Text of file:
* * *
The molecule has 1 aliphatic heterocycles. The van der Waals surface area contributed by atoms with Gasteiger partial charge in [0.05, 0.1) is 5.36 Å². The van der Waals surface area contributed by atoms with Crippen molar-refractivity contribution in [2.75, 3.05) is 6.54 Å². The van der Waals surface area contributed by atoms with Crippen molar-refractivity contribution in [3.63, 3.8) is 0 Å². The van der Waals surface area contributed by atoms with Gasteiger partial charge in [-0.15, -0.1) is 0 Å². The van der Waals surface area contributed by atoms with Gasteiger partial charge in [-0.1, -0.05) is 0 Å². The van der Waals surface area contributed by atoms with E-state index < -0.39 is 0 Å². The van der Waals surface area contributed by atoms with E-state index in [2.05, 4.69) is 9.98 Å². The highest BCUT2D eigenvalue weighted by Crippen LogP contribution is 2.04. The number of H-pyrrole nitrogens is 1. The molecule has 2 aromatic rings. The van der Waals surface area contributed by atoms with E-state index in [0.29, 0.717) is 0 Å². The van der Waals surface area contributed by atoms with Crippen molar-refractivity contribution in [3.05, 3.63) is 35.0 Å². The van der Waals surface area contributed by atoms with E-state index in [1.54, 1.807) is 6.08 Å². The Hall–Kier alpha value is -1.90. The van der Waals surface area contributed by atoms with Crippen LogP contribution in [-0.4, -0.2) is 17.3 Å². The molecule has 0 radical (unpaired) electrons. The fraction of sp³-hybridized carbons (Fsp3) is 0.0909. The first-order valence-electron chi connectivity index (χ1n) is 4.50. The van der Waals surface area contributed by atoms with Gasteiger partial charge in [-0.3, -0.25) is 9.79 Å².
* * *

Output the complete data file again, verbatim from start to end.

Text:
The molecule has 1 aliphatic heterocycles. The van der Waals surface area contributed by atoms with Gasteiger partial charge in [0.05, 0.1) is 5.36 Å². The van der Waals surface area contributed by atoms with Crippen molar-refractivity contribution in [2.75, 3.05) is 6.54 Å². The van der Waals surface area contributed by atoms with Crippen molar-refractivity contribution in [3.63, 3.8) is 0 Å². The van der Waals surface area contributed by atoms with Gasteiger partial charge in [-0.15, -0.1) is 0 Å². The van der Waals surface area contributed by atoms with Gasteiger partial charge in [-0.1, -0.05) is 0 Å². The van der Waals surface area contributed by atoms with E-state index < -0.39 is 0 Å². The van der Waals surface area contributed by atoms with E-state index in [2.05, 4.69) is 9.98 Å². The highest BCUT2D eigenvalue weighted by Crippen LogP contribution is 2.04. The number of H-pyrrole nitrogens is 1. The molecule has 2 aromatic rings. The van der Waals surface area contributed by atoms with E-state index in [0.29, 0.717) is 0 Å². The van der Waals surface area contributed by atoms with Crippen molar-refractivity contribution in [3.05, 3.63) is 35.0 Å². The van der Waals surface area contributed by atoms with E-state index in [1.54, 1.807) is 6.08 Å². The Hall–Kier alpha value is -1.90. The van der Waals surface area contributed by atoms with Crippen LogP contribution in [-0.4, -0.2) is 17.3 Å². The molecule has 0 radical (unpaired) electrons. The fraction of sp³-hybridized carbons (Fsp3) is 0.0909. The first-order valence-electron chi connectivity index (χ1n) is 4.50. The van der Waals surface area contributed by atoms with Gasteiger partial charge in [-0.3, -0.25) is 9.79 Å².